Porcine epidemic diarrhoea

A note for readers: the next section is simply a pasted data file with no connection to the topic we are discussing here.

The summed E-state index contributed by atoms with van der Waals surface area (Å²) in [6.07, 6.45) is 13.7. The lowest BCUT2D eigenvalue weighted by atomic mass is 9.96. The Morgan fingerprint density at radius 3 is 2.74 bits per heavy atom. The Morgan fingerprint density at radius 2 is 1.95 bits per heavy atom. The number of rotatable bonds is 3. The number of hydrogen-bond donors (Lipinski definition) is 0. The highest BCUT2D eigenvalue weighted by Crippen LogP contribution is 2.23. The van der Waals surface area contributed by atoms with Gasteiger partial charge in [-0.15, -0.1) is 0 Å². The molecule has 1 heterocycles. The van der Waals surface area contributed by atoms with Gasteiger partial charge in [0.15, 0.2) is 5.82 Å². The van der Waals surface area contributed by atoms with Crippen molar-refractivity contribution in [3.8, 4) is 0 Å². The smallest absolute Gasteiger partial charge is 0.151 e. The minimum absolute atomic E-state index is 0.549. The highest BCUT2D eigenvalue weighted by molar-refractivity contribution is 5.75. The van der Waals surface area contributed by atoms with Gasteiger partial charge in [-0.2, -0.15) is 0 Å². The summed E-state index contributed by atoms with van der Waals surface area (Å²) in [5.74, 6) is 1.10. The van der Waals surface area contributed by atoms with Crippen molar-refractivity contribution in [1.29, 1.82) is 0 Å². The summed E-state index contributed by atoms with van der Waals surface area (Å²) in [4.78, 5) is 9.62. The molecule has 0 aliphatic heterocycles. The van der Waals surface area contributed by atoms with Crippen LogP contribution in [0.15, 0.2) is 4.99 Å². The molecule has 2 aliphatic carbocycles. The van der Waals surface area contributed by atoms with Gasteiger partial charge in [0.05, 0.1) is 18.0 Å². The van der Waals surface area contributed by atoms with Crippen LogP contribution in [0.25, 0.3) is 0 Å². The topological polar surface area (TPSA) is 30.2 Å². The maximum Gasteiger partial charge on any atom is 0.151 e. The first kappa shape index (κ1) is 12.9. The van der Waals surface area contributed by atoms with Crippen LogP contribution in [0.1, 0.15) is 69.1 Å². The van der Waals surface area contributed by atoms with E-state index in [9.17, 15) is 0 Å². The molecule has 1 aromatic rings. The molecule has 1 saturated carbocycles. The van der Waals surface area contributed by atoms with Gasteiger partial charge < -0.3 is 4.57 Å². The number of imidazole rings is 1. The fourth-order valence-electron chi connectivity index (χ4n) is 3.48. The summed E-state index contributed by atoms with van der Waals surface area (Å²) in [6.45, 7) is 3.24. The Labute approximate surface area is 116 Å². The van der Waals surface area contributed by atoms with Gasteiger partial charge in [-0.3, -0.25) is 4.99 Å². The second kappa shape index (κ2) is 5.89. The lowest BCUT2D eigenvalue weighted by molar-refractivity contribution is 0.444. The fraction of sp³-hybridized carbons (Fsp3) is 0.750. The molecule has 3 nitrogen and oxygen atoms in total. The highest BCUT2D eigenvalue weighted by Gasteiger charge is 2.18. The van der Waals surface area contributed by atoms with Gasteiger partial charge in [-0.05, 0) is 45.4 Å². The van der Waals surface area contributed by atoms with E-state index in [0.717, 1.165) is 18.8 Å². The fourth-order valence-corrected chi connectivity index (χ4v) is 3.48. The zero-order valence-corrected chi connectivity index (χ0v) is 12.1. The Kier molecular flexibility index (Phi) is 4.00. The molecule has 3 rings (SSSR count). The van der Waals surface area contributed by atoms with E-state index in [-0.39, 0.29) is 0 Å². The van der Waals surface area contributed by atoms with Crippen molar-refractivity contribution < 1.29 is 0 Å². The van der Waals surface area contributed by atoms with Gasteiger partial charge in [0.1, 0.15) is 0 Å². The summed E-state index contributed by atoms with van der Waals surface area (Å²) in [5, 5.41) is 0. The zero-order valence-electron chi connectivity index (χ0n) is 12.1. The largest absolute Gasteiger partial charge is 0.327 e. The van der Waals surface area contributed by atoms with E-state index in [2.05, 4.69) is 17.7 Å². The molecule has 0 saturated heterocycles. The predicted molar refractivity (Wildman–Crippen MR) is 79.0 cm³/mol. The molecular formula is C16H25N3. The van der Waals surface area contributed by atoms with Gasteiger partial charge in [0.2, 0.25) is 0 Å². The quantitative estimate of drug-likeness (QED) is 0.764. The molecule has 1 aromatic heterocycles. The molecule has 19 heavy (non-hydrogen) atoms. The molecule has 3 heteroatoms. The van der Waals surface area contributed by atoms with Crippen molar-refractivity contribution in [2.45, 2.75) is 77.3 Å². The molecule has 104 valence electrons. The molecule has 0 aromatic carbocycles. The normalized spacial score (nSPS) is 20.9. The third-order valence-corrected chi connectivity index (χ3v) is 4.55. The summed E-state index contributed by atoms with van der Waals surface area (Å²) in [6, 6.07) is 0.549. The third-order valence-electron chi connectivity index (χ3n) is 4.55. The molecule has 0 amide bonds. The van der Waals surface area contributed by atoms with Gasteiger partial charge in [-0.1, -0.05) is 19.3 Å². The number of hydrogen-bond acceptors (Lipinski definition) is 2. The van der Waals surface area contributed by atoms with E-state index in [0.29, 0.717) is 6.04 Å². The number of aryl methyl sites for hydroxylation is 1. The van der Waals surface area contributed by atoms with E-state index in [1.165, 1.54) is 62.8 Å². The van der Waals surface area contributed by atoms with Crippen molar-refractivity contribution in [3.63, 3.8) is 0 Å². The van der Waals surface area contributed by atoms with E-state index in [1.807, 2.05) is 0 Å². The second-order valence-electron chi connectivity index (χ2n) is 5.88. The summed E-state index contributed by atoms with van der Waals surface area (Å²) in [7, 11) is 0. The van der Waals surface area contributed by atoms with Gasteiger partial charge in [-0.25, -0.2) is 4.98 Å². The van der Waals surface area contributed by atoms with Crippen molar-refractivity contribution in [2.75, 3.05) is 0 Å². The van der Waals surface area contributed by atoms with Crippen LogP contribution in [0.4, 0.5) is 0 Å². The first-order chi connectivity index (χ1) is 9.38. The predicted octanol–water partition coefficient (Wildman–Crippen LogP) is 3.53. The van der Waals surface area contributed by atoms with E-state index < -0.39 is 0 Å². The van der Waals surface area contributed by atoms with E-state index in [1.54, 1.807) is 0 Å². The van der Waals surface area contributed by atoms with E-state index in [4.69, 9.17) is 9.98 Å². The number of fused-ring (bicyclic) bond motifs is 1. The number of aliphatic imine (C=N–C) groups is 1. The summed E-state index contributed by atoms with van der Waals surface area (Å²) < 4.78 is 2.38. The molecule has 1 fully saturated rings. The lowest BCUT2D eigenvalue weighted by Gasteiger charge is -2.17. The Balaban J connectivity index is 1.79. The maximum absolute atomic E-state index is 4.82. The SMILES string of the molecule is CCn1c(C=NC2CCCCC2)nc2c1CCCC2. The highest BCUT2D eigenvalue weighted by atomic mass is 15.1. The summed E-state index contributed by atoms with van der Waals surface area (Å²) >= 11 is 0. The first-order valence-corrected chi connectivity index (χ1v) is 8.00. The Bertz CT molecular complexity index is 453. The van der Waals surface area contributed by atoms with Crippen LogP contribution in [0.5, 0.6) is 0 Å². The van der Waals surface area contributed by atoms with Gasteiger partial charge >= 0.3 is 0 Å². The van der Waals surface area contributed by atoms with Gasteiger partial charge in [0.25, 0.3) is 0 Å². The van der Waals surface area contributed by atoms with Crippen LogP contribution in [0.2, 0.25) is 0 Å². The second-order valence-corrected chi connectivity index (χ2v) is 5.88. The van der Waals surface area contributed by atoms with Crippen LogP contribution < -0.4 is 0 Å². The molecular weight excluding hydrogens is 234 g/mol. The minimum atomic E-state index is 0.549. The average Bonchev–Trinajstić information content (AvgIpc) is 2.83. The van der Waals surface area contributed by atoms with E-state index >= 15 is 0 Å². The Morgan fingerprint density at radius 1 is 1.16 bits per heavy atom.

Porcine epidemic diarrhoea (PED), also occasionally referred to as porcine epidemic diarrhoea syndrome, is a non-zoonotic viral disease of pigs caused by a coronavirus and characterised by watery diarrhoea and weight loss. It was first identified and reported in 1971 but has now been diagnosed in naïve swine populations in countries previously not known to be affected by the disease. It affects pigs of all ages, but most severely neonatal piglets, reaching a morbidity and mortality of up to 100% with mortality decreasing as age increases. It is a contagious disease transmissible mainly by the faecal-oral route. The disease is clinically similar to other forms of porcine gastroenteritis including anorexia, vomiting, diarrhoea and dehydration. The prevention and management control are focused on strict biosecurity and early detection. There is no specific treatment for the disease. PED is not included in the WOAH List of Diseases. However, consistent with the reporting obligations of Member Countries outlined in Article 1.1.4 of the WOAH Terrestrial Animal Health Code relating to emerging diseases, there has been an increase in the number of disease notifications received by and distributed through the WOAH’s World Animal Health Information System.